Fact: Rantisi, the "great family man," stated to the AFP in August that he would encourage his own sons to become suicide bombers. Rantisi has claimed responsibility for many bloody Hamas attacks, including the Hebrew University cafeteria bombing last summer.

7. "From "Chicago" to Tel Aviv: Richard Gere's peace mission" (Israel Insider, June 2, 2003). (Note: This story is from before this week's violence). One week after pop star Whitney Houston's highly publicized "spiritual retreat" in Israel, actor Richard Gere arrived in the country on a "visit to promote peace." Gere, the 54-year-old star of hit films including An Officer and a Gentlemen, Pretty Woman and Chicago, asked that the media not cover his three-day visit to Israel, but the Israeli press was full of reports of his arrival on an El Al airliner at Ben-Gurion International Airport on Sunday and his lodgings in the royal suite at the Dan Hotel in Tel Aviv, which had previously hosted the Dalai Lama, Gere's spiritual mentor. Gere is visiting Israel as the guest of Spirit of Peace, the Israeli chapter of the International Peacemaking Community.

-- Tom Gross



FULL ARTICLES

“PRESIDENT BUSH DOES NOT UNDERSTAND WHAT GOES ON HERE”

'President Bush doesn't have a clue,' American Says
By Julie Stahl
CNSNews.com
June 12, 2003

The daughter of New Jersey State Senator Robert Singer, wounded in the suicide bus bombing in Jerusalem on Wednesday, said President Bush does not understand the situation here. Nevertheless, Israel has pledged to continue to implement the "road map" to an Israeli-Palestinian peace.

Bush condemned Tuesday's terror attack, in which a terrorist linked to Hamas, disguised as a religious Jew, boarded a packed bus during rush hour and detonated a powerful bomb. The attack on a busy Jerusalem street killed 16 people and wounded more than 100.

"It is clear there are people in the Middle East who hate peace; people who want to kill in order to make sure that the desires of Israel to live in security and peace don't happen; who kill to make sure the desires of the prime minister of the Palestinian Authority [Mahmoud Abbas] and others of a peaceful state, living side-by-side with Israel, do not happen," Bush said in a statement from Chicago, Illinois. Bush also urged the international community to fight terror and "cut off money to organizations such as Hamas."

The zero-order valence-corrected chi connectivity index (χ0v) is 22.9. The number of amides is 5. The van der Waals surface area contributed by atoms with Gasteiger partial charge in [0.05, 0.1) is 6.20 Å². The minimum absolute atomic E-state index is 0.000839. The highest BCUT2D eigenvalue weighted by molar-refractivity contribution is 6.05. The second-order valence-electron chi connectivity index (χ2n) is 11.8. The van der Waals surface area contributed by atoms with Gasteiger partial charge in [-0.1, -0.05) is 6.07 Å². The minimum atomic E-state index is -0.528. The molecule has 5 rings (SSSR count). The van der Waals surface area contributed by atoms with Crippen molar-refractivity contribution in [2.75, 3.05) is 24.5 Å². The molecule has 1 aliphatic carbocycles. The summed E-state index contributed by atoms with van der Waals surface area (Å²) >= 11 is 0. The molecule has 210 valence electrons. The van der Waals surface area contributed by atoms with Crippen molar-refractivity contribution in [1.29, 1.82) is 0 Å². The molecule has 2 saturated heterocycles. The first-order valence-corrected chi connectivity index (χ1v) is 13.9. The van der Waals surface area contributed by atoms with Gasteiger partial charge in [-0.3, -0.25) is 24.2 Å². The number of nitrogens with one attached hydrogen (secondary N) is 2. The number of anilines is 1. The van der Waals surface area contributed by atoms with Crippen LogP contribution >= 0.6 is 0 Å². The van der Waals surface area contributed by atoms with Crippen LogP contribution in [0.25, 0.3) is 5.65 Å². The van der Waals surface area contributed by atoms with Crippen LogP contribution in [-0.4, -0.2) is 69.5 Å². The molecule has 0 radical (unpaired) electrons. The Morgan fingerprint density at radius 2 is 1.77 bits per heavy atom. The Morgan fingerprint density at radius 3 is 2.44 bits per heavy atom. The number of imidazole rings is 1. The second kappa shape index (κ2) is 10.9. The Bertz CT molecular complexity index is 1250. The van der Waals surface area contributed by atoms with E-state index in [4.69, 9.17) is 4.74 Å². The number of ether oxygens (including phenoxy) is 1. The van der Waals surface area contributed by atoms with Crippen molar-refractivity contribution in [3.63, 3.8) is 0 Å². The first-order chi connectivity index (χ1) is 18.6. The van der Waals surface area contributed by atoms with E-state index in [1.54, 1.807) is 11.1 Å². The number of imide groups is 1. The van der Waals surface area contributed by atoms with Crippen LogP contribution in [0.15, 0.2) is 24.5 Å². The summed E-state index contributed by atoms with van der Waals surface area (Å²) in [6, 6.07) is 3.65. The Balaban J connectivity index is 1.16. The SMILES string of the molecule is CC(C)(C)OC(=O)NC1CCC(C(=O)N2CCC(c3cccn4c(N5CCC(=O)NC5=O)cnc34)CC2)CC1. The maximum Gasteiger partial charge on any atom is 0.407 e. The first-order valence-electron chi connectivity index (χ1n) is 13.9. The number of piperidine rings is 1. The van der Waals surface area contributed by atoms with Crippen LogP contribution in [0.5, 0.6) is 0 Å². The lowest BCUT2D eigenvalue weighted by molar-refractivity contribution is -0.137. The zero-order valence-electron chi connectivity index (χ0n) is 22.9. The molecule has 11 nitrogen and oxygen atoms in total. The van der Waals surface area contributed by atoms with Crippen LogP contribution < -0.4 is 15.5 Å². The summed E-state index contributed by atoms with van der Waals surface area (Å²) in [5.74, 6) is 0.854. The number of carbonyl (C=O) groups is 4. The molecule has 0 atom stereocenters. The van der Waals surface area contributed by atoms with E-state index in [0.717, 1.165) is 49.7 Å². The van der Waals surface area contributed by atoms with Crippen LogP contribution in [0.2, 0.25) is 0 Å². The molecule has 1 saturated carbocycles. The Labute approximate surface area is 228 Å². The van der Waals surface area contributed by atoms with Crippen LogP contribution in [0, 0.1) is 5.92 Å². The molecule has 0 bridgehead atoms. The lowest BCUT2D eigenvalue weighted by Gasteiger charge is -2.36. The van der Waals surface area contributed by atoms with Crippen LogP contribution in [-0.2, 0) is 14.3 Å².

But American Sherry Singer said Bush just doesn't understand. She described her experience in a radio interview.

"Usually I look just to see who comes on. It was very packed. I sat down into a seat. And the next thing I know is I feel this... very strong blast. And the next thing I know people are pulling me out of the bus," Singer said.

"President Bush, who I voted for and I respect, does not understand what goes on here," Singer said. "I'd like to see him come to the country and visit and talk with Americans that moved here and see what really it's all about before he decides to put a peace plan into action. And I just think it's sad that he doesn't have any clue about what we're going through as Americans here," an emotional Singer added.

Press reports said her father, New Jersey Sen. Robert Singer, is on his way to Israel, hoping to persuade his daughter to return home with him.

Bush met with Israeli Prime Minister Ariel Sharon and Abbas at a three-way summit in Aqaba, Jordan last week. There, Sharon pledged to recognize a viable Palestinian state and to evacuate "unauthorized" settlement outposts, while Abbas vowed to fight terrorism and also called for a two-state solution to the Israeli-Palestinian conflict.

Foreign Ministry spokesman Jonathan Peled said Israel would continue to implement its part of the road map but would also continue to fight terror. "We will continue dismantling the outposts, and we will continue fighting terror at the same time, until the Palestinian Authority and Abu Mazen [Abbas] understand that he has to roll up his sleeves and begin taking action against them," Peled said at the site of Wednesday's attack.

"It's going to be a very difficult task but until Abu Mazen understands and realizes that this is endangering him and his government and everything and doesn't decide, 'Okay, I'm willing to fight the Hamas now,' not just sit down and wait to talk to them, I don't think we're going to see quiet," Peled added.